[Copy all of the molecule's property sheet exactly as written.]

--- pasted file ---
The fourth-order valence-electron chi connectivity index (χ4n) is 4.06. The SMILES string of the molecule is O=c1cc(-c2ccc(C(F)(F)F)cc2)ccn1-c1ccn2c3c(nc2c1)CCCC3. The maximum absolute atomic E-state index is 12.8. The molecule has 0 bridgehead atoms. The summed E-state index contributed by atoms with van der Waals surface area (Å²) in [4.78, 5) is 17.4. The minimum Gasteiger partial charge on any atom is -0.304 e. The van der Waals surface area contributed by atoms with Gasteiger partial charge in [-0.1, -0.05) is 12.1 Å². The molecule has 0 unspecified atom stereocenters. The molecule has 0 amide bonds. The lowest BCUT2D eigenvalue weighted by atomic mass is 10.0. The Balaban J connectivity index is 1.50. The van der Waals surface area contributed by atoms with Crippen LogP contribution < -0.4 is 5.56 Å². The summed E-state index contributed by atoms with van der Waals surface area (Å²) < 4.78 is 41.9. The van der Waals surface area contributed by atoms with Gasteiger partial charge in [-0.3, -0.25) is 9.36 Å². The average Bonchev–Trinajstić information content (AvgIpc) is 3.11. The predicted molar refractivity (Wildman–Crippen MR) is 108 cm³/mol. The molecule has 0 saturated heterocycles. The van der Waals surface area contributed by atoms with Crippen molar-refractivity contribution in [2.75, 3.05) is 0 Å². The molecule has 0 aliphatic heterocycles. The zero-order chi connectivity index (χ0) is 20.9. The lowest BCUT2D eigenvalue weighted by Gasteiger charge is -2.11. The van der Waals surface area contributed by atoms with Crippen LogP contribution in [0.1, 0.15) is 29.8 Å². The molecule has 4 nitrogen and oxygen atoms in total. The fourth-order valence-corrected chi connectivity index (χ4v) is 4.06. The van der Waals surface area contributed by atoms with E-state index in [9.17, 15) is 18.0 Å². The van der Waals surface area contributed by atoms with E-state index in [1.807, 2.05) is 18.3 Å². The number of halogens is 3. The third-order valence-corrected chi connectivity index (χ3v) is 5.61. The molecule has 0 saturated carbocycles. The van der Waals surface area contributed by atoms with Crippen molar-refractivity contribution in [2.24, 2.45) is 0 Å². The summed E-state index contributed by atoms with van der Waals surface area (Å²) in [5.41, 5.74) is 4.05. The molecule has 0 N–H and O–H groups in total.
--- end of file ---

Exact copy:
The fourth-order valence-electron chi connectivity index (χ4n) is 4.06. The SMILES string of the molecule is O=c1cc(-c2ccc(C(F)(F)F)cc2)ccn1-c1ccn2c3c(nc2c1)CCCC3. The maximum absolute atomic E-state index is 12.8. The molecule has 0 bridgehead atoms. The summed E-state index contributed by atoms with van der Waals surface area (Å²) in [4.78, 5) is 17.4. The minimum Gasteiger partial charge on any atom is -0.304 e. The van der Waals surface area contributed by atoms with Gasteiger partial charge in [-0.1, -0.05) is 12.1 Å². The molecule has 0 unspecified atom stereocenters. The molecule has 0 amide bonds. The lowest BCUT2D eigenvalue weighted by atomic mass is 10.0. The Balaban J connectivity index is 1.50. The van der Waals surface area contributed by atoms with Crippen LogP contribution < -0.4 is 5.56 Å². The summed E-state index contributed by atoms with van der Waals surface area (Å²) < 4.78 is 41.9. The van der Waals surface area contributed by atoms with Gasteiger partial charge in [-0.3, -0.25) is 9.36 Å². The average Bonchev–Trinajstić information content (AvgIpc) is 3.11. The predicted molar refractivity (Wildman–Crippen MR) is 108 cm³/mol. The molecule has 0 saturated heterocycles. The van der Waals surface area contributed by atoms with Crippen molar-refractivity contribution in [2.75, 3.05) is 0 Å². The molecule has 0 aliphatic heterocycles. The zero-order chi connectivity index (χ0) is 20.9. The lowest BCUT2D eigenvalue weighted by Gasteiger charge is -2.11. The van der Waals surface area contributed by atoms with Crippen LogP contribution in [0.1, 0.15) is 29.8 Å². The molecule has 4 nitrogen and oxygen atoms in total. The fourth-order valence-corrected chi connectivity index (χ4v) is 4.06. The van der Waals surface area contributed by atoms with E-state index in [9.17, 15) is 18.0 Å². The van der Waals surface area contributed by atoms with E-state index in [1.807, 2.05) is 18.3 Å². The number of halogens is 3. The third-order valence-corrected chi connectivity index (χ3v) is 5.61. The molecule has 0 saturated carbocycles. The van der Waals surface area contributed by atoms with Crippen molar-refractivity contribution in [2.24, 2.45) is 0 Å². The summed E-state index contributed by atoms with van der Waals surface area (Å²) in [5.41, 5.74) is 4.05. The molecule has 0 N–H and O–H groups in total.